We shall remain in California and meet professor John Capra at UC San Francisco, who used to work at the Vanderbilt University in Tennessee. The computational geneticist Capra and his colleagues studied DNA of 28,000 patients and checked it for the diseased Neanderthal genes. They found plenty:
Corinne N Simonti, Benjamin Vernot, Lisa Bastarache, Erwin Bottinger, David S Carrell, R. L. Chisholm, David R Crosslin, Scott J Hebbring, Gail P Jarvik, Iftikhar J Kullo, Rongling Li, Jyotishman Pathak, Marylyn D Ritchie, D. M. Roden, Shefali S Verma, Gerard Tromp, Jeffrey D Prato, William S Bush, Joshua M Akey, Joshua C Denny, John A Capra The phenotypic legacy of admixture between modern humans and Neandertals Science (2016) doi: 10.1126/science.aad2149
Science has spoken, diseases of all possible organs arrived on Neanderthal genes. If only our sapiens ancestors would have controlled their primal urges. The Vanderbilt press release explained the paper for lay people: we learn that “Neanderthal DNA variants influence skin biology in modern humans” and cause the skin condition keratosis, and also that Capra and his Vanderbilt colleagues
“…found that a specific bit of Neanderthal DNA significantly increases risk for nicotine addiction. They also found a number of variants that influence the risk for depression: some positively and some negatively. In fact, a surprisingly number of snippets of Neanderthal DNA were associated with psychiatric and neurological effects, the study found.“
The authors also found that Neanderthals are responsible for “stroke, pulmonary embolism and pregnancy complications” in us proper humans because that Neanderthal gene variant increases blood coagulation (which in a way is funny because Zeberg, Kelso and Pääbo recently claimed that Neanderthal genes actually benefit modern women’s fertility and prevent miscarriages and bleeding during pregnancy). In the same 2016 Science paper, Capra and colleagues even linked obesity to the genetic Neanderthal heritage:
“Of the 12 nominally significant associations, 8 were replicated in the independent E2 data set, including actinic keratosis (P = 0.0059), mood disorders (P = 0.018), depression (P = 0.020), obesity (P = 0.030), and seborrheic keratosis (P = 0.045) at P < 0.1“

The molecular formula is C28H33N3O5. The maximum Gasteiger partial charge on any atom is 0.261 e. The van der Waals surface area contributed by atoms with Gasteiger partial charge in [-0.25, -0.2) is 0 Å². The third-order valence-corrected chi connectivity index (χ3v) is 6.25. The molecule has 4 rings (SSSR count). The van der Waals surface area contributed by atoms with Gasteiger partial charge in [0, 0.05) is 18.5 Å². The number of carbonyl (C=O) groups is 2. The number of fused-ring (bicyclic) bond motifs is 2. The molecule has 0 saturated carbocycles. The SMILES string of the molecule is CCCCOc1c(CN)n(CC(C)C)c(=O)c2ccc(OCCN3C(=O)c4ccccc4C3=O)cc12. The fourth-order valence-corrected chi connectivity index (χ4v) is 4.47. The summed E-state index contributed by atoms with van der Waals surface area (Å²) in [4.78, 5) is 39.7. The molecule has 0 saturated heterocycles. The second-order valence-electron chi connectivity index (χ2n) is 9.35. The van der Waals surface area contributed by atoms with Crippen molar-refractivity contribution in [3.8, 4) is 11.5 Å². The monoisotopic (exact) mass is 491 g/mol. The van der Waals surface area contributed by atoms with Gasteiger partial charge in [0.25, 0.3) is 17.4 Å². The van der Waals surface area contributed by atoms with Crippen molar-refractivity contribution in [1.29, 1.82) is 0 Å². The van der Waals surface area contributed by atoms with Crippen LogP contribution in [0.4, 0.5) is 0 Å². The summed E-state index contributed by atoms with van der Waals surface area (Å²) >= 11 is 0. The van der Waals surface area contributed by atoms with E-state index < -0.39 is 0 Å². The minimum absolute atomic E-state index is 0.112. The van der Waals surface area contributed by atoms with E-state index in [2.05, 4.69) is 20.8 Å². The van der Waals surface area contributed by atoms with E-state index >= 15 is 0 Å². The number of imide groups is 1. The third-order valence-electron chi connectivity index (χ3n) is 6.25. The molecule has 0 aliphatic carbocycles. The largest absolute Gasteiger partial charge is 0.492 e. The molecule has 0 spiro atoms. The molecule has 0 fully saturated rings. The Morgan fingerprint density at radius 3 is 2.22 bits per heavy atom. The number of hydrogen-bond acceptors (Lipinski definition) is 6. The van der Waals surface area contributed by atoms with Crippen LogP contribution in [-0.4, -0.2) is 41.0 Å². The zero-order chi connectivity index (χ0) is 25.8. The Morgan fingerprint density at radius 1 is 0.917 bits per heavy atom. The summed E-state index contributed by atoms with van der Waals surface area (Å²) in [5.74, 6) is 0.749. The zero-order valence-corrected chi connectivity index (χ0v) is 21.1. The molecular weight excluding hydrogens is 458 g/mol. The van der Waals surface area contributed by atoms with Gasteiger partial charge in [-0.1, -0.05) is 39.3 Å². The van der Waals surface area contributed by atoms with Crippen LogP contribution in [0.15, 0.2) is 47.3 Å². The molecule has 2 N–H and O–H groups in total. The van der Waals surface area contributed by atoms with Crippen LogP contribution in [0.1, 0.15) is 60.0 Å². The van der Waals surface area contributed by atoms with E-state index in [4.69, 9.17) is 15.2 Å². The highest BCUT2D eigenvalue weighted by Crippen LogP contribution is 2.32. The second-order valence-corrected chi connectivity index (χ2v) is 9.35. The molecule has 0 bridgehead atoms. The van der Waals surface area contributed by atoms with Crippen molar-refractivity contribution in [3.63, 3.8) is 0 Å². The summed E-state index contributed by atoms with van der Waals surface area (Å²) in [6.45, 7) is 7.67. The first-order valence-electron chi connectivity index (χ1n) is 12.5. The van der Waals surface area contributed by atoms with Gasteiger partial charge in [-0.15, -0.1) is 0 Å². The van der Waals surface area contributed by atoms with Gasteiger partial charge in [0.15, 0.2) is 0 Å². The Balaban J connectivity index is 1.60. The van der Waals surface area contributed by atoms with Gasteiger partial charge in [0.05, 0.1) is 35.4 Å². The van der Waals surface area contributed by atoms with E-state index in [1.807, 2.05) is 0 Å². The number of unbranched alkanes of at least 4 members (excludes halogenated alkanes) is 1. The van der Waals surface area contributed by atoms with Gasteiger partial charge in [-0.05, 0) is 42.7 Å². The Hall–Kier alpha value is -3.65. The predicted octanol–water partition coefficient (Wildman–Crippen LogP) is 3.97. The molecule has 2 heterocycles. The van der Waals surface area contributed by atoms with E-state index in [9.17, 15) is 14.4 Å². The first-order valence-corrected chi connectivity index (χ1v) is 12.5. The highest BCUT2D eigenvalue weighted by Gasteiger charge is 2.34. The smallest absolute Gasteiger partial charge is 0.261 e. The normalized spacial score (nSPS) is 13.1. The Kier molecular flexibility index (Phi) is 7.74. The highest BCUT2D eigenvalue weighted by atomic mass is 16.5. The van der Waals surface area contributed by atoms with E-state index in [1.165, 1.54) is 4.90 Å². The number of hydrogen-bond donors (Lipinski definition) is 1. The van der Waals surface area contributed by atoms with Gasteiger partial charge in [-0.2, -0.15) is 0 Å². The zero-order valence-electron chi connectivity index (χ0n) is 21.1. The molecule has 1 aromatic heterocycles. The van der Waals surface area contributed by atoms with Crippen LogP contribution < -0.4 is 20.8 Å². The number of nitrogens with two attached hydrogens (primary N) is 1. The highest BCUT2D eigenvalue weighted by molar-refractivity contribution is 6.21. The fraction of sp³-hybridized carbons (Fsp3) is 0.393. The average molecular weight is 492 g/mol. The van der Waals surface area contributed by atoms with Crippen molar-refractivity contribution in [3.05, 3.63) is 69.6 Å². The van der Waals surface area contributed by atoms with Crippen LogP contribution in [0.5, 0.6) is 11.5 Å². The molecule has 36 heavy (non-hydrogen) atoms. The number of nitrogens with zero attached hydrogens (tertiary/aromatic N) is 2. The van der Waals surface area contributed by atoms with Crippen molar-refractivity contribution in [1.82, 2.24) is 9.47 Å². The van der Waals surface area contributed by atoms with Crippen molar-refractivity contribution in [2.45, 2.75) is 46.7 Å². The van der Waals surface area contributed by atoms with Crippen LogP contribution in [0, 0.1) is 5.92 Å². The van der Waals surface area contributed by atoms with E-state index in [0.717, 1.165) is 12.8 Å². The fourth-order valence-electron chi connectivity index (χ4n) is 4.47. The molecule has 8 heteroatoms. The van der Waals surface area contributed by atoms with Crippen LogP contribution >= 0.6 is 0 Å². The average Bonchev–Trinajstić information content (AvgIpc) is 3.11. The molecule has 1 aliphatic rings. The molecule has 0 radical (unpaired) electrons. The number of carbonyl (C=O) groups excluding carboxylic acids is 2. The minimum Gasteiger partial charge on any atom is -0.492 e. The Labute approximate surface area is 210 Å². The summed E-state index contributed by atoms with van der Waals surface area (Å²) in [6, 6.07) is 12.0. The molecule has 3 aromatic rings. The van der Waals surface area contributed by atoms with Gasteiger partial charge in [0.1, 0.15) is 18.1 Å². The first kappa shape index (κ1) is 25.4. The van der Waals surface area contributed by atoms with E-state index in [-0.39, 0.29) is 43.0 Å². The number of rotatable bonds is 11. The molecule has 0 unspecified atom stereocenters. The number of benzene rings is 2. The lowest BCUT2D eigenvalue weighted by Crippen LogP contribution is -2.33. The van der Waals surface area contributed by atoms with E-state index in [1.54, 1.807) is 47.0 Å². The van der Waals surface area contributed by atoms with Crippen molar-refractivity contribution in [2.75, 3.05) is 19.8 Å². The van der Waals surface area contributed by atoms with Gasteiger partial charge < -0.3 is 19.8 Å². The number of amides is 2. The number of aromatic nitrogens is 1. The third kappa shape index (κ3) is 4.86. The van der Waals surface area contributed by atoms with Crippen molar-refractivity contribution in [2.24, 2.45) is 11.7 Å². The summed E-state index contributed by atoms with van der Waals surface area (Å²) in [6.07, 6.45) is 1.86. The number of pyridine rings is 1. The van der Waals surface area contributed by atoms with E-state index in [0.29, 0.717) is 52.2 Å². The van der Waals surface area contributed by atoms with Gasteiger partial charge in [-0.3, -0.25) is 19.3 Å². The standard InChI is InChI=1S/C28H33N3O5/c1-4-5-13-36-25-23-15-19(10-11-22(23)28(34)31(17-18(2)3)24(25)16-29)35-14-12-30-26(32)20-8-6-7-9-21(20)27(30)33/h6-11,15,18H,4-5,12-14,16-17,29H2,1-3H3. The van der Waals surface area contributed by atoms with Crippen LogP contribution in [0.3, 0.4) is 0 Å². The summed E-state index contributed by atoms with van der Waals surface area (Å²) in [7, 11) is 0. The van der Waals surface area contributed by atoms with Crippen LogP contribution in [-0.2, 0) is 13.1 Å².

Fat moody bastards with dandruff, those Neanderthals. In this regard, it is also funny that that Capra’s obesity findings is what the Leipzig MPI people say they failed to reproduce. But in any case, by now every health problem modern humans experience seems to have have been blamed on Neanderthals, in peer reviewed research.
Of course those Neanderthals were also chock-full of sexually transmitted diseases. A variant of the Human papilloma virus (HPV) was sexually transmitted from Neanderthals to proper humans, as the following study revealed.
Ville N. Pimenoff, Cristina Mendes De Oliveira, Ignacio G. Bravo Transmission between Archaic and Modern Human Ancestors during the Evolution of the Oncogenic Human Papillomavirus 16 Molecular biology and evolution (2017) doi: 10.1093/molbev/msw214
In itself, the study is relatively down to earth, but the article had solid PR and made international news (as everything related to sexual intercourse), while the last author Ignacio Bravo, virologist at CNRS institute in Montpellier, shared his thoughts with the journalists:
“Our work suggests that some aggressive oncogenic viruses were transmitted by sexual contact from archaic to modern humans.”
“Bravo and his colleagues believe a higher percentage of Neanderthal and Denisovan DNA in a person’s genome my influence their chances of developing cancer from HPV, an idea that they hope to soon put to the test.“
And now, it is the coronavirus. Can’t argue with Nature.
PS: Neanderthals are generally seen as a different, primitive or even degenerate species of hominids, but they and the modern Homo sapiens would be the same species if only we applied same rules of taxonomy to human evolution as we apply to the non-human-animals. For same reason, all humans, chimps and bonobos would be in the same taxonomical family Homo (or Pan), like horses and donkey are (Equus sp.).
If you are interested to support my work, you can leave here a small tip of $5. Or several of small tips, just increase the amount as you like (2x=€10; 5x=€25). Your generous patronage of my journalism will be most appreciated!